Most Cerebral Palsy Not Due To Poor Delivery Technique

Jonathan Muraskas M.D. Professor of Pediatrics and OB/Gyne Neonatal and Maternal Fetal Medicine Director Neonatal-Perinatal Research Loyola University Stritch School of Medicine Loyola University Medical Center

Dr. Muraskas

MedicalResearch.com Interview with:
Jonathan Muraskas M.D
.
Professor of Pediatrics and OB/Gyne
Neonatal and Maternal Fetal Medicine
Director Neonatal-Perinatal Research
Loyola University Stritch School of Medicine
Loyola University Medical Center

Medical Research: What is the background for this study? What are the main findings?

 Dr. Muraskas: Multiple studies over the years have demonstrated that only 15% of cerebral palsy is due to the birthing process.

In other words, a normal pregnancy is 7000 hours and lawyers frequently only focus on the last 2 hours.

Medical Research: What should clinicians and patients take away from your report?

Dr. Muraskas: The main findings in this study is that a fetus can often tolerate chorioamnionitis as well as profound anemia in utero. In fact, both can be subclinical with no specific fetal heart rate tracing abnormalities.

This study showed that many of these fetuses tolerated labor relatively well however once the umbilical cord is cut these fetuses have to transition like all humans from fetal circulation to their own circulation. The presence of septic shock which was caused by a maternal infection that spread to the fetus as well as profound anemia often secondary to an abruption of the placenta or transfer of fetal blood to the maternal circulation results in a very depressed newborn at birth. Despite appropriate resuscitation these newborns have a very poor response to resuscitation with low Apgar scores often beyond 10 minutes of life. Survival often results in devastating profound neurodevelopmental handicaps such as cerebral palsy, blindness, deafness and mental retardation. This is often devastating to parents and families.

It is a natural reaction for parents/families to blame these outcomes on the obstetrician and find lawyers who will support them. Unfortunately , families and many lawyers do not realize that maternal infection as well as fetal anemia are often nonpreventable.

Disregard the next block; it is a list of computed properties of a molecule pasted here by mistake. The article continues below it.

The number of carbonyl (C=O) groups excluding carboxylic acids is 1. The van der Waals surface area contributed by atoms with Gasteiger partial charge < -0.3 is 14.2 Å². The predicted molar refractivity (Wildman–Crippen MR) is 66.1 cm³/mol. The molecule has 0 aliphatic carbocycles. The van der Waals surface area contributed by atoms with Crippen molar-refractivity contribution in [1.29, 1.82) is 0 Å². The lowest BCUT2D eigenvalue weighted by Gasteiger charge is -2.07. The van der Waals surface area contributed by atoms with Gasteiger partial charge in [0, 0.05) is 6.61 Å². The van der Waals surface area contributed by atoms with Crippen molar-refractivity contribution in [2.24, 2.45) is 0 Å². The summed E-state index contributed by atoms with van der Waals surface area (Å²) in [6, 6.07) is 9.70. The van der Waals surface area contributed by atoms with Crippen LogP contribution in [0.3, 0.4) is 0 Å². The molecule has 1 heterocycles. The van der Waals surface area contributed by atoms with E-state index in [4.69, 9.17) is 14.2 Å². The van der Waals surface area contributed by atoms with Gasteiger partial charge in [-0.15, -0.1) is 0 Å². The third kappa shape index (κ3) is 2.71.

Of the 4 million infants born annually in the United States up to 10% of these pregnancies can be complicated by chorioamnionitis (400,000) although the majority of newborns born in the presence of chorioamnionitis do very well with no evidence of infection.

Placental abruption as well as maternal fetal transfusion can complicate up to 50,000 deliveries annually in the United States. The majority do not have profound anemia and do very well clinically.

Our major finding is that the cause of these infants being born severely depressed is nonpreventable. Despite appropriate resuscitation when infants are born in septic shock or missing half of your blood volume, these newborns will suffer significant brain damage in the first 15 minutes of life despite good resuscitation .

A major allegation involving brain damage infants is that if he/she was delivered 10 minutes, 15 minutes, 30 minutes etc. earlier the outcome would be normal.

Our study shows that even if delivered earlier, the presence of septic shock or profound anemia would still be present and result in a probable bad outcome.

Citation:

Journal of Perinatology , (21 January 2016) | doi:10.1038/jp.2015.214

The role of fetal inflammatory response syndrome and fetal anemia in nonpreventable term neonatal encephalopathy

J K Muraskas, A F Kelly, M S Nash, J R Goodman and J C Morrison

 

Dr. Jonathan Muraskas (2016). Most Cerebral Palsy Not Due To Poor Delivery Technique 

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